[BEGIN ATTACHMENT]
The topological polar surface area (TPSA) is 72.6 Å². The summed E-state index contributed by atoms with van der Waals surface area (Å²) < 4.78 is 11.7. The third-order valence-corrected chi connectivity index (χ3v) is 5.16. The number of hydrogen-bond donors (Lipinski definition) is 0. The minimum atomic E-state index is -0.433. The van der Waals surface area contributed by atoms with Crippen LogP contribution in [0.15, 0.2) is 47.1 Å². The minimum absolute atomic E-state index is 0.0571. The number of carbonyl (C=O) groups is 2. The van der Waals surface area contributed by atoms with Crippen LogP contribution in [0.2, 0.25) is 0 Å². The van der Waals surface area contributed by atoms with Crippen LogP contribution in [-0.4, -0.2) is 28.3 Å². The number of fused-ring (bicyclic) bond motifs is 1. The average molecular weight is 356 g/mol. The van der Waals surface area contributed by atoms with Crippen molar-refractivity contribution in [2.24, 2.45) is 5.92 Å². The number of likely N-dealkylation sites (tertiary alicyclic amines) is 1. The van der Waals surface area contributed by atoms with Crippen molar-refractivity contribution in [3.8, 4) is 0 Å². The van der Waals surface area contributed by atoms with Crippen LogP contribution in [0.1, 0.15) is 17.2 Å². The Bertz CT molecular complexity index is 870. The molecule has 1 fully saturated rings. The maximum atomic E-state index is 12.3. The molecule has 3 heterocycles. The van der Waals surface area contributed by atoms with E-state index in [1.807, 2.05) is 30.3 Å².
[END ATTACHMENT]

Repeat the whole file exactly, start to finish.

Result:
The topological polar surface area (TPSA) is 72.6 Å². The summed E-state index contributed by atoms with van der Waals surface area (Å²) < 4.78 is 11.7. The third-order valence-corrected chi connectivity index (χ3v) is 5.16. The number of hydrogen-bond donors (Lipinski definition) is 0. The minimum atomic E-state index is -0.433. The van der Waals surface area contributed by atoms with Crippen LogP contribution in [0.15, 0.2) is 47.1 Å². The minimum absolute atomic E-state index is 0.0571. The number of carbonyl (C=O) groups is 2. The van der Waals surface area contributed by atoms with Crippen LogP contribution in [0.2, 0.25) is 0 Å². The van der Waals surface area contributed by atoms with Crippen LogP contribution in [-0.4, -0.2) is 28.3 Å². The number of fused-ring (bicyclic) bond motifs is 1. The average molecular weight is 356 g/mol. The van der Waals surface area contributed by atoms with Crippen molar-refractivity contribution in [2.24, 2.45) is 5.92 Å². The number of likely N-dealkylation sites (tertiary alicyclic amines) is 1. The van der Waals surface area contributed by atoms with Crippen molar-refractivity contribution in [3.8, 4) is 0 Å². The van der Waals surface area contributed by atoms with Crippen LogP contribution in [0.1, 0.15) is 17.2 Å². The Bertz CT molecular complexity index is 870. The molecule has 1 fully saturated rings. The maximum atomic E-state index is 12.3. The molecule has 3 heterocycles. The van der Waals surface area contributed by atoms with E-state index in [1.807, 2.05) is 30.3 Å².